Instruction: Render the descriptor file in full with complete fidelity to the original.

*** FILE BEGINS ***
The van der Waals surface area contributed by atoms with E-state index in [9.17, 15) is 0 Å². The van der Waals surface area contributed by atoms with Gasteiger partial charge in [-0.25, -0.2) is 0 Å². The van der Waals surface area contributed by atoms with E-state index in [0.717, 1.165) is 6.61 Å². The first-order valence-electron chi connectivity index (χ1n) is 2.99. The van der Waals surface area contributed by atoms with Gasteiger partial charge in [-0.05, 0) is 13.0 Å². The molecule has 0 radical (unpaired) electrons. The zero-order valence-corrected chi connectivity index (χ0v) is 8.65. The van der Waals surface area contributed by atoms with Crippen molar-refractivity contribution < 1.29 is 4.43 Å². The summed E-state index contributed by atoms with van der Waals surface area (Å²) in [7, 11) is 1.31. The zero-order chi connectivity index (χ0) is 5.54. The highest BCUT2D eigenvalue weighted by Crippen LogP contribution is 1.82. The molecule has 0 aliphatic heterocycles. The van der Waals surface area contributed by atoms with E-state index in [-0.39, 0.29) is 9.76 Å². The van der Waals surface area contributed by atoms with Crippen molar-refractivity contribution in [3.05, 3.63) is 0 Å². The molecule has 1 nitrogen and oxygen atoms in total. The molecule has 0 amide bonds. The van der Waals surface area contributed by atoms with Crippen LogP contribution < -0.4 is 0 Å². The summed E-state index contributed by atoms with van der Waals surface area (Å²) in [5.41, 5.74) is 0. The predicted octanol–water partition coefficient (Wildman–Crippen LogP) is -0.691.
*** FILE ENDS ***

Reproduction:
The van der Waals surface area contributed by atoms with E-state index in [9.17, 15) is 0 Å². The van der Waals surface area contributed by atoms with Gasteiger partial charge in [-0.25, -0.2) is 0 Å². The van der Waals surface area contributed by atoms with E-state index in [0.717, 1.165) is 6.61 Å². The first-order valence-electron chi connectivity index (χ1n) is 2.99. The van der Waals surface area contributed by atoms with Gasteiger partial charge in [-0.05, 0) is 13.0 Å². The molecule has 0 radical (unpaired) electrons. The zero-order valence-corrected chi connectivity index (χ0v) is 8.65. The van der Waals surface area contributed by atoms with Crippen molar-refractivity contribution < 1.29 is 4.43 Å². The summed E-state index contributed by atoms with van der Waals surface area (Å²) in [7, 11) is 1.31. The zero-order chi connectivity index (χ0) is 5.54. The highest BCUT2D eigenvalue weighted by Crippen LogP contribution is 1.82. The molecule has 0 aliphatic heterocycles. The van der Waals surface area contributed by atoms with E-state index in [-0.39, 0.29) is 9.76 Å². The van der Waals surface area contributed by atoms with Crippen molar-refractivity contribution in [3.05, 3.63) is 0 Å². The molecule has 1 nitrogen and oxygen atoms in total. The molecule has 0 amide bonds. The van der Waals surface area contributed by atoms with Crippen LogP contribution < -0.4 is 0 Å². The summed E-state index contributed by atoms with van der Waals surface area (Å²) in [5.41, 5.74) is 0. The predicted octanol–water partition coefficient (Wildman–Crippen LogP) is -0.691.